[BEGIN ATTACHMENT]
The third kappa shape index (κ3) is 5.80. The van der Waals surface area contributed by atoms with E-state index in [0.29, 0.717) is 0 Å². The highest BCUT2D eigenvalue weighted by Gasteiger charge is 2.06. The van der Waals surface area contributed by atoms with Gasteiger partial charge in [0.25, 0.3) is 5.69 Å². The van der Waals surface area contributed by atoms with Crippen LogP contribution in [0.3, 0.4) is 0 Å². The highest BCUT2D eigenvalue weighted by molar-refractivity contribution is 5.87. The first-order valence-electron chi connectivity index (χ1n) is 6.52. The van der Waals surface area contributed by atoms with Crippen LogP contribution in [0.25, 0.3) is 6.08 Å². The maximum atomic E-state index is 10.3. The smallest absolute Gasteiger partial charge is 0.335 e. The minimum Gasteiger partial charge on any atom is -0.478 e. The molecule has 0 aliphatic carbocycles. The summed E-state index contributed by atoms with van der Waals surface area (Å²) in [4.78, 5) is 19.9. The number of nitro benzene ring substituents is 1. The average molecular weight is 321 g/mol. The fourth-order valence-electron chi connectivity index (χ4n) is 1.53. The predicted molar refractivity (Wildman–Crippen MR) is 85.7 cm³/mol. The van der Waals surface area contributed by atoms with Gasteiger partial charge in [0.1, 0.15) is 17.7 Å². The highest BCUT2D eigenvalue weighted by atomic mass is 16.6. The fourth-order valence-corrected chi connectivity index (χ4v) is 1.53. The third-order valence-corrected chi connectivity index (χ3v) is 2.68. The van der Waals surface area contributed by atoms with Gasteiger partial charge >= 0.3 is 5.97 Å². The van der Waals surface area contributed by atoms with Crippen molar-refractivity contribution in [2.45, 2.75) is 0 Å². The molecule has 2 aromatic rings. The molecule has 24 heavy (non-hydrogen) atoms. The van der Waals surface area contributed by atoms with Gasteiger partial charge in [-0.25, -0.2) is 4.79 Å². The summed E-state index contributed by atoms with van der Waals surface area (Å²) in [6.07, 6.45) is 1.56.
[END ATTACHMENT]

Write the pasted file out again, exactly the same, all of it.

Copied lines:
The third kappa shape index (κ3) is 5.80. The van der Waals surface area contributed by atoms with E-state index in [0.29, 0.717) is 0 Å². The highest BCUT2D eigenvalue weighted by Gasteiger charge is 2.06. The van der Waals surface area contributed by atoms with Gasteiger partial charge in [0.25, 0.3) is 5.69 Å². The van der Waals surface area contributed by atoms with Crippen LogP contribution in [0.3, 0.4) is 0 Å². The highest BCUT2D eigenvalue weighted by molar-refractivity contribution is 5.87. The first-order valence-electron chi connectivity index (χ1n) is 6.52. The van der Waals surface area contributed by atoms with Crippen LogP contribution in [0.25, 0.3) is 6.08 Å². The maximum atomic E-state index is 10.3. The smallest absolute Gasteiger partial charge is 0.335 e. The minimum Gasteiger partial charge on any atom is -0.478 e. The molecule has 0 aliphatic carbocycles. The summed E-state index contributed by atoms with van der Waals surface area (Å²) in [4.78, 5) is 19.9. The number of nitro benzene ring substituents is 1. The average molecular weight is 321 g/mol. The fourth-order valence-electron chi connectivity index (χ4n) is 1.53. The predicted molar refractivity (Wildman–Crippen MR) is 85.7 cm³/mol. The van der Waals surface area contributed by atoms with Gasteiger partial charge in [0.1, 0.15) is 17.7 Å². The highest BCUT2D eigenvalue weighted by atomic mass is 16.6. The fourth-order valence-corrected chi connectivity index (χ4v) is 1.53. The third-order valence-corrected chi connectivity index (χ3v) is 2.68. The van der Waals surface area contributed by atoms with Gasteiger partial charge >= 0.3 is 5.97 Å². The van der Waals surface area contributed by atoms with Crippen molar-refractivity contribution in [2.45, 2.75) is 0 Å². The molecule has 2 aromatic rings. The molecule has 24 heavy (non-hydrogen) atoms. The van der Waals surface area contributed by atoms with Gasteiger partial charge in [-0.25, -0.2) is 4.79 Å². The summed E-state index contributed by atoms with van der Waals surface area (Å²) in [6.07, 6.45) is 1.56.